Friday, September 20, 2013

Ambiguity regarding Consent Settlements - whether resolved?

Readers may recollect that the legal basis of settlement by Consent Orders by SEBI has been questioned before the Delhi High Court. Recently, an Ordinance ("First Ordinance") had been notified which amended the SEBI Act apparently with the intention to provide specific provisions in the form of Section 15JB for settlement by Consent Orders, both past and future (similar amendments have been made to the Securities Contracts (Regulation) Act, 1956 and the Depositories Act, 1996). I had written a post pointing out that the amendments suffered from a technical defect and certain ambiguities. A reader has kindly drawn attention to a new provision in the Securities Laws (Amendment) Second Ordinance, 2013 ("Second Ordinance") which further deals with these issues. The question is whether this provision resolves the issue before the Delhi High Court and/or the points raised in my post. It appears that they do not. The new provision is reproduced below for ready reference (emphasis supplied):-

"34A. Any act or thing done or purporting to have been done under the principal Act, in respect of calling for information from, or furnishing information to, other authorities, whether in India or outside India, having functions similar to those of the Board and in respect of settlement of administrative and civil proceedings, shall, for all purposes, be deemed to be valid and effective as if the amendments made to the principal Act had been in force at all material times. " 

In other words, the amendments made by the Ordinance relating to settlement effectively are being given retrospective effect. Will it make any difference? 

Firstly, insertion of 15JB, the new provision dealing specifically with settlement, was already given retrospective effect by the First Ordinance. This continues under the Second Ordinance. 

Secondly, Section 15T(2) dealing with earlier provisions relating to settlement by consent was omitted with prospective effect under the First Ordinance. Under Section 34A of the Second Ordinance, it can arguably that this omission is with retrospective effect (presumably, it will override Section 1(2) of the Second Ordinance which states that unless otherwise provided, the amendments will come into effect from 18th July 2013). Thus, Section 15T(2) which was supposedly the basis of settlement by consent orders will not be available for past consent orders. The validity of consent orders would thus be governed by Section 15JB.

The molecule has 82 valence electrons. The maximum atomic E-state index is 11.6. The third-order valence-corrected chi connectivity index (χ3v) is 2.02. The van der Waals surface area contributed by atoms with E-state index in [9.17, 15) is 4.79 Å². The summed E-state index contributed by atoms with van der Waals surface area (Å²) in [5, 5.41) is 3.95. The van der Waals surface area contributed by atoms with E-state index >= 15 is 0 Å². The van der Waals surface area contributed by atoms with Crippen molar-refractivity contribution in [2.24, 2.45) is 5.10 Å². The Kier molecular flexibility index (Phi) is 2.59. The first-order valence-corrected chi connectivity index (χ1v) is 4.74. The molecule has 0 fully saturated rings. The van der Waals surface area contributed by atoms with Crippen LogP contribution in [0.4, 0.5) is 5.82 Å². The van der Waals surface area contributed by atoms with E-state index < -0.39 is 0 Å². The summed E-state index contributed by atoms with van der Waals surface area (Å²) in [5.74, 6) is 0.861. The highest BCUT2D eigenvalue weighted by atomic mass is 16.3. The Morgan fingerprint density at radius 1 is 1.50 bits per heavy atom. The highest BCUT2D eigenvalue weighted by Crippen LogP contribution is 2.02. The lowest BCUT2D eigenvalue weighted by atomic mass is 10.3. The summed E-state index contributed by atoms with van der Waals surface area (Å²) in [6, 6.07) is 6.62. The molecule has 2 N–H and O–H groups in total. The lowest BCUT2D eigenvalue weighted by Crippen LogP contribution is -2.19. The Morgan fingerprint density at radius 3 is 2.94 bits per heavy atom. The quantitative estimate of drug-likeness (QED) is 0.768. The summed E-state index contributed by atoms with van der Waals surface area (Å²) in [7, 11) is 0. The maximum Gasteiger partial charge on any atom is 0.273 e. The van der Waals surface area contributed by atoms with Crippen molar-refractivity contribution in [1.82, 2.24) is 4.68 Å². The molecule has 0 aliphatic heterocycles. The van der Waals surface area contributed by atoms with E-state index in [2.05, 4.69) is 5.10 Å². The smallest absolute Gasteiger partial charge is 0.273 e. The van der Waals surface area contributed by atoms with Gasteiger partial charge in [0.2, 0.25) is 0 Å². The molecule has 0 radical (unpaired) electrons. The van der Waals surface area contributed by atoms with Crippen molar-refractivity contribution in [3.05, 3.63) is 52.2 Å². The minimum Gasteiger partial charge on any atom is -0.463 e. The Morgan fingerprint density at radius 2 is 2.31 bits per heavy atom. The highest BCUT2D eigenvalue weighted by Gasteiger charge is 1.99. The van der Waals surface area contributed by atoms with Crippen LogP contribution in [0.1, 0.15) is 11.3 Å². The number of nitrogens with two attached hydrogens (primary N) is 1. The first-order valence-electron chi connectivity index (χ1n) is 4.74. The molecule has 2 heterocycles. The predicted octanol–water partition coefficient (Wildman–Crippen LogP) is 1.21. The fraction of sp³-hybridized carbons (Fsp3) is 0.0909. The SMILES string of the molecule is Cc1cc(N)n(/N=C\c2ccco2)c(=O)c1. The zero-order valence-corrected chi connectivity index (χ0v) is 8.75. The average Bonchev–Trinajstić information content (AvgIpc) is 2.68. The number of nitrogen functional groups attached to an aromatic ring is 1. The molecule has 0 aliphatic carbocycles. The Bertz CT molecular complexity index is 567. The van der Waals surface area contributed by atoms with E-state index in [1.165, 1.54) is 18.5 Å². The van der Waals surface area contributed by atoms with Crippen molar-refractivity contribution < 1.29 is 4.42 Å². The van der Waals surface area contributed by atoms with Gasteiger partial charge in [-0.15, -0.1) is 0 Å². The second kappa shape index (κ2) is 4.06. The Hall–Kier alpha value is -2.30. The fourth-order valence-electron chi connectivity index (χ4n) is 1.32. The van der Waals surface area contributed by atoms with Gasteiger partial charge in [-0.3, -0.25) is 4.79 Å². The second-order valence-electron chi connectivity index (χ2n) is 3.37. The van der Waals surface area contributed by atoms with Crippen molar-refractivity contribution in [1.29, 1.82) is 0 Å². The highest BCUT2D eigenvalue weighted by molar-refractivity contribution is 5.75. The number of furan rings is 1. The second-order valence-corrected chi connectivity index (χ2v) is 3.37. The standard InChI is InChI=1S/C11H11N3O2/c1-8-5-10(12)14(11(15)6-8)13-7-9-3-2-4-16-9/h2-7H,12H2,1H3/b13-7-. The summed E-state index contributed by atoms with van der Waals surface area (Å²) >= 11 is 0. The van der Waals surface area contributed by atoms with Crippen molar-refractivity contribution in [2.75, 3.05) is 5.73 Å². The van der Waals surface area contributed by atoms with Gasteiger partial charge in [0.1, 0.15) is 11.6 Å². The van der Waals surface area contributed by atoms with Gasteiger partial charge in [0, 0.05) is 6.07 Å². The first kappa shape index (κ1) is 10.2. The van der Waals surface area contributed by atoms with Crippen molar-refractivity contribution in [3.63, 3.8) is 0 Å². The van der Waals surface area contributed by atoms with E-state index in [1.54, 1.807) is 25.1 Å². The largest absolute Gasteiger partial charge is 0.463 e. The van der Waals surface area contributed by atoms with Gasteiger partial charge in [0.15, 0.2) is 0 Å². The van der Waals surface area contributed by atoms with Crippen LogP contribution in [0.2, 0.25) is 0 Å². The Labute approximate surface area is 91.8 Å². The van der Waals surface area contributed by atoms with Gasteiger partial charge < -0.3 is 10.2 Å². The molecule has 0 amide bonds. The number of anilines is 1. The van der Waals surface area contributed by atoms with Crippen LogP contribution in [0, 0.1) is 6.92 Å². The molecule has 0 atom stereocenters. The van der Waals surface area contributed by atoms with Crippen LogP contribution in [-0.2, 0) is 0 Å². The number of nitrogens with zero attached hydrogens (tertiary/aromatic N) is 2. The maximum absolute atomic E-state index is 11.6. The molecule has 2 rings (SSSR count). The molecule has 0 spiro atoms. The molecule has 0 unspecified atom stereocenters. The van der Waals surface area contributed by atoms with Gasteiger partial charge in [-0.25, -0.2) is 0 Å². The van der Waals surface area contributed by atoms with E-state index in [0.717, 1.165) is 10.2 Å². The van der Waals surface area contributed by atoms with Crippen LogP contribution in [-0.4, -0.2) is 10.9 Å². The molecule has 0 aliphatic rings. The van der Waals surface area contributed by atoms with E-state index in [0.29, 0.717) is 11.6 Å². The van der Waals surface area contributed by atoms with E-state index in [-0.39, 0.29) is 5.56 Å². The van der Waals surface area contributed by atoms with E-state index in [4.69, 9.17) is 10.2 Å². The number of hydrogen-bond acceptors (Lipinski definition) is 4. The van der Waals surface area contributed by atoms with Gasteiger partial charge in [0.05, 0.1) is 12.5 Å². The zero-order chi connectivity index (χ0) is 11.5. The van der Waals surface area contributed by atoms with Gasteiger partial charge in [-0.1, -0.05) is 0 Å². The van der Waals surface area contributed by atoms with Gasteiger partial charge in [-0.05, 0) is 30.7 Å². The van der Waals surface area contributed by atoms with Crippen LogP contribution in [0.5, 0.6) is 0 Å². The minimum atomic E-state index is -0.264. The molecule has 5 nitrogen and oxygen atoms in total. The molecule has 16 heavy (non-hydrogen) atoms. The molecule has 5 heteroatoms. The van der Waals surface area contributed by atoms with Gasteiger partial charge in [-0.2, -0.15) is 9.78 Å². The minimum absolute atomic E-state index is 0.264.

However, and thirdly, the basic issue raised in my post was that Section 15JB requires that settlement should be in accordance with Regulations made in this regard. No such Regulations have been made. Hence, future consent orders may arguably cannot be made until Regulations are issued for this purpose.

Indeed, arguably, even past Consent Orders may suffer from a fresh defect. If Section 15T(2) is indeed omitted with retrospective effect, the only basis of settlement by Consent Orders would be Section 15JB. That section, as explained earlier, requires that settlement should be in accordance with Regulations made. In absence of such Regulations, therefore, past consent orders would not be technically legal under Section 15JB as retrospectively inserted.

Hopefully, this issue will be resolved in the Bill to enact the Ordinance. One would also watch with interest the wording of the Regulations when they are notified under Section 15JB. Finally, it will also have to be seen whether the Delhi High Court treats the lack of Regulations as a fatal defect or whether it considers the Guidelines as sufficient and substantive compliance.

1 comment:

Anonymous said...

before the SEBI ICDR regulations were notified in 2009, the regime relating to issue of securities were governed by guidelines issued by SEBI.(DIP Guidelines)This is despite the fact that Section 11A of the SEBI Act mandates SEBI to specify, by regulations matters relating to issue of capital, transfer of securities.
Further, the SC in the SAHARA matter had held that DIP guidelines have statutory force.

therefore I see no infirmity in SEBI settling cases under the 2012 guidelines even after the promulgation of the ordinance.